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GST continues to be pain in the BAS

GST continues to be pain in the BAS

While remaining confident any changes to the current Business Activity Statement (BAS) may generate sales in accounting software updates, resellers are becoming increasingly aware such revenues would be unlikely to outweigh the effort of making their own systems compliant.

With the two major parties in the upcoming Federal Election considering changes to the BAS as a way of winning the votes of small business owners, accounting software vendors are banking on more updates to sell through the channel.

John Telitidis, proprietor of Melbourne reseller Downtown software, said the hassle of making his own systems compliant will make the changes less likely to result in profit.

"I'm a businessman too - I have adjust to these changes," he said. "At the end of the day, everyone's systems are more labour intensive to administer because you have to total up figures on a more regular basis. It can take a half-man week - the theoretical simplicity of the BAS is undermined by the effort it takes to administer it."

The channel for GST accounting software has been fraught with issues over the past nine months. While some resellers claim the major vendors responded with updates very quickly, others found the software a source of trouble between customer, reseller, distributor and vendor. One source, who preferred to remain unnamed, said the Quicken's Quickbooks product in particular caused a great deal of channel heartache.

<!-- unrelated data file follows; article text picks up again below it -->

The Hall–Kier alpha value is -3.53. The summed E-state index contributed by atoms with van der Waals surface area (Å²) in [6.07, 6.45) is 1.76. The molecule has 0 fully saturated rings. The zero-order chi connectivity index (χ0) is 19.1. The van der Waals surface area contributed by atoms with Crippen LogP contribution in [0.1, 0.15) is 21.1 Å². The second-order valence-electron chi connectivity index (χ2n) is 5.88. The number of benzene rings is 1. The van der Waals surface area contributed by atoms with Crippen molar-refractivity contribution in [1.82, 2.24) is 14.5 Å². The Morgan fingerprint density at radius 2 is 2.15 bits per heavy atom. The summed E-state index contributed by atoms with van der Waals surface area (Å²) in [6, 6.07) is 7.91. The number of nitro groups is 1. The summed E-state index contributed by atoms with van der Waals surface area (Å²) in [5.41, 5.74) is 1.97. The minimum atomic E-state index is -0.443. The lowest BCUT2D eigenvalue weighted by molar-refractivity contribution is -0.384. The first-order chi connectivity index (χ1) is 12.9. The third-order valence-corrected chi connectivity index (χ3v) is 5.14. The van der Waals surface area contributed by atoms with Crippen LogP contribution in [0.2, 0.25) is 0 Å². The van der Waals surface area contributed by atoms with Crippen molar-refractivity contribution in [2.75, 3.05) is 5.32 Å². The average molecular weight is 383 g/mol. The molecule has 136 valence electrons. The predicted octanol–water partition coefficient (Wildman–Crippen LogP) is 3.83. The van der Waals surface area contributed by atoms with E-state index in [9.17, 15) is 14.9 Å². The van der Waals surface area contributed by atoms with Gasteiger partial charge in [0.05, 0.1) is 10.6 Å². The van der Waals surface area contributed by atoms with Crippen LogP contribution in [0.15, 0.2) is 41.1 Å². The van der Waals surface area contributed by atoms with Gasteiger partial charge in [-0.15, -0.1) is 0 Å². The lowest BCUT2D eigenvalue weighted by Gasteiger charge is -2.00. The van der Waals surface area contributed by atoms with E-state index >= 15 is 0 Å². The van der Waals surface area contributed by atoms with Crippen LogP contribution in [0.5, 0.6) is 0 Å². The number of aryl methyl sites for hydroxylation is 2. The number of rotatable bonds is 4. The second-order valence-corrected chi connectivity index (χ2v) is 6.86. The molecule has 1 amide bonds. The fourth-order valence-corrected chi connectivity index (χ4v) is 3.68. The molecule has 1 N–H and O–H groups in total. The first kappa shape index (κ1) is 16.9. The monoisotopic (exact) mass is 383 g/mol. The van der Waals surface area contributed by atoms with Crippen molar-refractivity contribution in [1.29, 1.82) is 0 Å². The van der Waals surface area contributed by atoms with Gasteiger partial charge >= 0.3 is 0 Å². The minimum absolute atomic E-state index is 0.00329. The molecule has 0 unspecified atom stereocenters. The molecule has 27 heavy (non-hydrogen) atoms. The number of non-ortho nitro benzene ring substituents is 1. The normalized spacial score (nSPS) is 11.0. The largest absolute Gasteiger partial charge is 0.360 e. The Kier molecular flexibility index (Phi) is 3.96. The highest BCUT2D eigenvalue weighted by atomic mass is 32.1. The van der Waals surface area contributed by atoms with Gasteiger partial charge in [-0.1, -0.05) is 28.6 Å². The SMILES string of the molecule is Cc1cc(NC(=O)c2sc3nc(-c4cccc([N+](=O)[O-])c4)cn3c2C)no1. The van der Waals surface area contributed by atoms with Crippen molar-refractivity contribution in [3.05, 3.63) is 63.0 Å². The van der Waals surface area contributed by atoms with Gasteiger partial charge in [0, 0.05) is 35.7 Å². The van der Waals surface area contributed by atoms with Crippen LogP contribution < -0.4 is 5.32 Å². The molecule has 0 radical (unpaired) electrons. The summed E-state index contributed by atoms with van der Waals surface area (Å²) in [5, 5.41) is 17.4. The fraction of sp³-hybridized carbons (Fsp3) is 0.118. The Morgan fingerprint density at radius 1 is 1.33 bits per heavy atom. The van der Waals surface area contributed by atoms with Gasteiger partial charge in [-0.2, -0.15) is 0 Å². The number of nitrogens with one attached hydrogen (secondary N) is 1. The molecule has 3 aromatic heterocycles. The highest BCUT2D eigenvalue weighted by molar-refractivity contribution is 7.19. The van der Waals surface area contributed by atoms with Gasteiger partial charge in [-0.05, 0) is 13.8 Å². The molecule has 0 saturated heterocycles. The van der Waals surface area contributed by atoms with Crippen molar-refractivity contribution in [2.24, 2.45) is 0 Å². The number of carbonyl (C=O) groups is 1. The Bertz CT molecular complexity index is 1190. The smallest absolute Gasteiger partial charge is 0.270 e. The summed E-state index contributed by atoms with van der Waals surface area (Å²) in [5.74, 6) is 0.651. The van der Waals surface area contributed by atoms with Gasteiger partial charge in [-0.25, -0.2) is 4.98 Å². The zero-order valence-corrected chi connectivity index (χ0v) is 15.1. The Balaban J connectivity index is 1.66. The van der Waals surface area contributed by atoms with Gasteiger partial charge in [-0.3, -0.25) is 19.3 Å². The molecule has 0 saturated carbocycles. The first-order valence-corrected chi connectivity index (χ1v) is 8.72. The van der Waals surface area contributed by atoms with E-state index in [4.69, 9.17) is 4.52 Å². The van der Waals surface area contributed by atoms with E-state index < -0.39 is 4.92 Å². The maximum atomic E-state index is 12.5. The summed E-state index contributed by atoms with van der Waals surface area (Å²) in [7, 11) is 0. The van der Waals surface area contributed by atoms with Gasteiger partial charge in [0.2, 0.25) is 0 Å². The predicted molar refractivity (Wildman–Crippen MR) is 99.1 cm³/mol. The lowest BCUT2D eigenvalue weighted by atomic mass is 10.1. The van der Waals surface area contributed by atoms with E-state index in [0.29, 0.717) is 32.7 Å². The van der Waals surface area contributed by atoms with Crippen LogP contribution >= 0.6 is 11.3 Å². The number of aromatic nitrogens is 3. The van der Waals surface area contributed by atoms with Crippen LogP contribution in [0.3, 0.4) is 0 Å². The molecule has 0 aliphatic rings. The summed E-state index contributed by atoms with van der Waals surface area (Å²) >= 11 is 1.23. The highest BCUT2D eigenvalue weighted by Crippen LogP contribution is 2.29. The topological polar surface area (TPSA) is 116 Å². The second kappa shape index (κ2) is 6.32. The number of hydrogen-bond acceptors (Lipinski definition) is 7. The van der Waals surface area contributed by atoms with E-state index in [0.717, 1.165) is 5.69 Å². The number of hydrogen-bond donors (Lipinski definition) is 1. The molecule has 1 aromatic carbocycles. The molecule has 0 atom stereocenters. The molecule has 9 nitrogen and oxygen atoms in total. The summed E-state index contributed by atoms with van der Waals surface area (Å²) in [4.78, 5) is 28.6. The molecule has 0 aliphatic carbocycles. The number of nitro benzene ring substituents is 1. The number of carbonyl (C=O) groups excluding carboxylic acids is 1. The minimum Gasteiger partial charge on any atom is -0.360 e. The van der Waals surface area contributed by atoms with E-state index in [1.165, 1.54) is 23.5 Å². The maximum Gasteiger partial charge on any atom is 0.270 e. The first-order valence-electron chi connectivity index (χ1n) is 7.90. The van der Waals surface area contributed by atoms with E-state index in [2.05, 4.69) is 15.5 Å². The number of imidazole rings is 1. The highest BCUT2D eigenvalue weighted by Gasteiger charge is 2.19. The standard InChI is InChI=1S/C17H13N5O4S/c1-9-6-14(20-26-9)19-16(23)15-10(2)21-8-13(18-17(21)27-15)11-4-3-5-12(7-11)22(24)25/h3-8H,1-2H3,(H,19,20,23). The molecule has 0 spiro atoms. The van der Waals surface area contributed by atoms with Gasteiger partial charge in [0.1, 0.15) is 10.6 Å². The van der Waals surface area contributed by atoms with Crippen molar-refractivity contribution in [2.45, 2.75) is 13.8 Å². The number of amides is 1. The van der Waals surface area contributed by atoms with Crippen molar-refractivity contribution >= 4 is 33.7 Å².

The software hit the market too late and had several bug correction updates within its first few months of shelf-time, the source claimed. A high return rate is also rumoured to be the major reason distributor Express Data split with the vendor a few months ago, although Express Data national marketing manager Peter Masters said it simply came down to the two companies having "their own reasons".

"Half the product they get to us gets sent back for one reason or another," the source said. "Either it didn't fulfil what the customer wanted, or there were bugs, or it was their money-back guarantee, which people tend to use as a rental scheme."

Lorenzo Coppa, managing director of phone and Web-based reseller City Software, said any updates caused by changes to the BAS would be considered an irritation to a manager but an opportunity to a salesman. Coppa is fortunate enough to have two chartered accountants on hand to help with BAS administration, and said his customers have been very understanding over any licensing bungles or confusion caused by GST changes.

Telitidis said he considers upgrades of equal importance to core software products. "A lot of our business is about selling the upgrades," he said. "If they didn't exist, we wouldn't be around."

But despite the necessity for updates, he is finding it harder and harder to justify the cost of changing his systems when he is working with such small margins. "Unfortunately, all the dreams and promises made to us by vendors are rarely satisfied," he said. "It is only pure innovation and evolution that keeps us going."


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